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Re: [SG16] Agenda for the 2021-10-06 SG16 telecon

From: Corentin Jabot <corentinjabot_at_[hidden]>
Date: Wed, 6 Oct 2021 16:42:24 +0200
On Wed, Oct 6, 2021 at 4:02 PM Jens Maurer <Jens.Maurer_at_[hidden]> wrote:

> On 06/10/2021 15.23, Corentin Jabot wrote:
> >
> >
> > On Wed, Oct 6, 2021 at 2:49 PM Jens Maurer via SG16 <
> sg16_at_[hidden] <mailto:sg16_at_[hidden]>> wrote:
> >
> > On 06/10/2021 13.24, Peter Brett wrote:
> > > Well, don't keep us in suspense, Jens.
> > >
> > > What *does* ISO 10646 define as the UTF-16 encoding scheme?
> >
> > BOM galore, default is big-endian:
> >
> >
> > 11.5 UTF-16
> >
> > The UTF-16 encoding scheme serializes a UTF-16 code unit sequence by
> ordering octets in a way that either the
> > less significant octet precedes or follows the more significant
> octet.
> > In the UTF-16 encoding scheme, the initial signature read as <FE FF>
> indicates that the more significant octet
> > precedes the less significant octet, and <FF FE> the reverse. The
> signature is not part of the textual data.
> > In the absence of signature, the octet order of the UTF-16 encoding
> scheme is that the more significant octet
> > precedes the less significant octet.
> >
> >
> > Context matters, Jens.
> >
> > The endianness of encodings is conveyed by the platform.
> > BOMS are irrelevant in the scenarios of wide_literal and
> wide_environment.
> > The distinction between encoding form and encoding scheme is also
> irrelevant.
> > We can call them either way as long as we understand that the endianness
> is not part of text_encoding's invariant.
> > In any case, the distinction is not useful to users in the scenario of
> wide_literal/wide_environment, there are more suited
> > apis to deal with endianness. If you wanted to communicate a
> text_encoding object, then (and only then) would the distinction
> > become useful - and you would have to use UTF16-LE or transmit/store
> endianness information encoding objects along the text_encoding.
> >
> > An hypothetical system where the environment encoding would not use the
> same endianness as the rest of the environment could want to specify
> > UTF-16LE/BE. For example. or return unknown for user encodings.
> >
> > We are not dealing with arbitrary data, nor streams, nor networks here.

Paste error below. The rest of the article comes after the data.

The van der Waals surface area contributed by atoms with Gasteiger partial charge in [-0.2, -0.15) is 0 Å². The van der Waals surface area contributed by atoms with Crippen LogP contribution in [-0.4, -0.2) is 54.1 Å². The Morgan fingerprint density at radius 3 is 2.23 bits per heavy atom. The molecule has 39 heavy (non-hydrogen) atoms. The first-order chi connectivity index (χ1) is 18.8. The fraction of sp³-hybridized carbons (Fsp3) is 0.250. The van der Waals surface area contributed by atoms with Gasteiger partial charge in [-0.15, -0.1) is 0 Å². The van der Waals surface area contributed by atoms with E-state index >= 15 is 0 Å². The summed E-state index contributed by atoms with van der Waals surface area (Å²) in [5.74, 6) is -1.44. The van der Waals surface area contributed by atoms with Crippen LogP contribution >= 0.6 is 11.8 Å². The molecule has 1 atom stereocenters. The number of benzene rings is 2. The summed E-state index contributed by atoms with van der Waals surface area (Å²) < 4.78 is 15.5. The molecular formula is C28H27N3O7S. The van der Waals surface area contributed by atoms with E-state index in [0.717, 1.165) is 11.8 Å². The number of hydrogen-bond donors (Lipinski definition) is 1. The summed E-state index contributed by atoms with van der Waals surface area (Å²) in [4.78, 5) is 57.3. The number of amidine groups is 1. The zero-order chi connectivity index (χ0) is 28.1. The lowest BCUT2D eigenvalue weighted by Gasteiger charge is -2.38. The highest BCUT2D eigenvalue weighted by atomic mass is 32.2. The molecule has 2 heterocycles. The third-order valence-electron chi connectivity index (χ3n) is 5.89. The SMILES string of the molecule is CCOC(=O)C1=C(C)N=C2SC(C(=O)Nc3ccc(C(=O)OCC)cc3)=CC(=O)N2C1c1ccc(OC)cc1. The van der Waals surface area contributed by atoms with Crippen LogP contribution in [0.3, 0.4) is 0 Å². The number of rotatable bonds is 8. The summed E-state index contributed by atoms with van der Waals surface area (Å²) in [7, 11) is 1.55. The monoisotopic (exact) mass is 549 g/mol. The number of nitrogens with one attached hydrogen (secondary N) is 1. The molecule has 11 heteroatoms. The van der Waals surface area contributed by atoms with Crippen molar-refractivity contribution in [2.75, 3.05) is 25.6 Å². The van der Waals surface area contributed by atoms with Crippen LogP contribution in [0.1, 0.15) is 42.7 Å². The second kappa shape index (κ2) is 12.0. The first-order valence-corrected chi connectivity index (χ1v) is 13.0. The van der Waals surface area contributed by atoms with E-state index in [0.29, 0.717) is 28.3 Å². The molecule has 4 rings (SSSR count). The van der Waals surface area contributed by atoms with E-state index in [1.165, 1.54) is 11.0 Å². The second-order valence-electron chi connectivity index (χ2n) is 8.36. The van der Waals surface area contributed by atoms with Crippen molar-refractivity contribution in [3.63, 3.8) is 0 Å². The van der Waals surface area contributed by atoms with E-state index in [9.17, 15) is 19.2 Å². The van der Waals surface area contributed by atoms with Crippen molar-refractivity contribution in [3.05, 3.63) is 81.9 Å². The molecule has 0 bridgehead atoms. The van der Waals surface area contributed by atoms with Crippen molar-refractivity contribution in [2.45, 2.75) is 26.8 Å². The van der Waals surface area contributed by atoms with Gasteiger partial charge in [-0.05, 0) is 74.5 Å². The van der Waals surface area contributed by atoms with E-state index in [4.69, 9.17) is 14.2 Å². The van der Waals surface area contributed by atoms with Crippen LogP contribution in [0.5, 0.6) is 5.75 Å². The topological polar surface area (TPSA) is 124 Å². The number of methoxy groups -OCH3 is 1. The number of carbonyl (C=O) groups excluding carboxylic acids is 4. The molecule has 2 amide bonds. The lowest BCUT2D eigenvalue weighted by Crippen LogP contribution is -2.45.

> > We are also not trying to describe any possible hypothetical scenario,
> merely to label known scenarios in a way that is useful for users.
> That's all fine, but just means using "encoding scheme" (and thus the
> IANA table, which presumably discusses encoding schemes) is not what we
> want, at least in some cases.
> > Unicode says this
> >> The UTF-16 encoding scheme may or may not begin with a BOM. However,
> when there is no BOM, and *in the absence of a higher-level protocol *the
> byte order of the UTF-16 encoding scheme is big-endian.
> I'm not finding that sentence in ISO 10646, our normative reference.
> Do you have a pointer to a section therein, please?
> In the absence of that, the normative words in ISO 10646 govern,
> and they don't talk about a "higher-level protocol".
> > There is a higher level protocol here: The C++ abstract machine.
> > So, implementations should return UTF16 (the assumption being that is
> less surprising to users), but can return UTF16LE/BE.
> > To disagree with that one should have to prove that making the
> distinction is more useful to developers of portable applications.
> I'm trying to understand how the IANA table, the specific values in that
> table,
> the encodings those values represent, the use of "encoding form" vs.
> "encoding
> scheme", and the use of integers (not octets) to initialize wchar_t's all
> fit
> together. So far, there is friction that we need to resolve, in my view.

There is wording that Hubert asks for that says that how these things
relate is implementation defined.

A non-hostile implementation would return a registered encoding that has a
code unit size of CHAR_BITS for narrow function, and a registered encoding
that has a code unit size of sizeof(wchar_t) for wide functions (if it
exists). The byte order of wide string literal is platform specific and
P1885 has no bearing on that. P1885 also does not affect how wchar_t
represents values.
IANA does not specify a byte order in the general case (merely that there
is one), so we are not running afoul of anything.
And "encoding form" vs. "encoding scheme" is Unicode specific.

The C++ specification and implementations produce and have expectations
about strings.
If the strings produced or the expectations match the description of a
given existing known encoding, then this encoding is suitable to label the
strings and expectations of the C++ program, otherwise it isn't.
I'm really struggling to see where the contention is here.

> > I don't care terribly (most utf-16 environments are LE), as long as we
> make up our mind, but I'm not sure there is much value in spending so much
> time on this.
> > But please, keep in mind the context, IANA has to deal with data
> exchange over the network, so does ISO 10646 and Unicode. We don't.
> So, maybe the IANA table isn't it, then.

That they have more scenarios to cater to does not mean it's not suitable.

> Jens

Received on 2021-10-06 09:42:38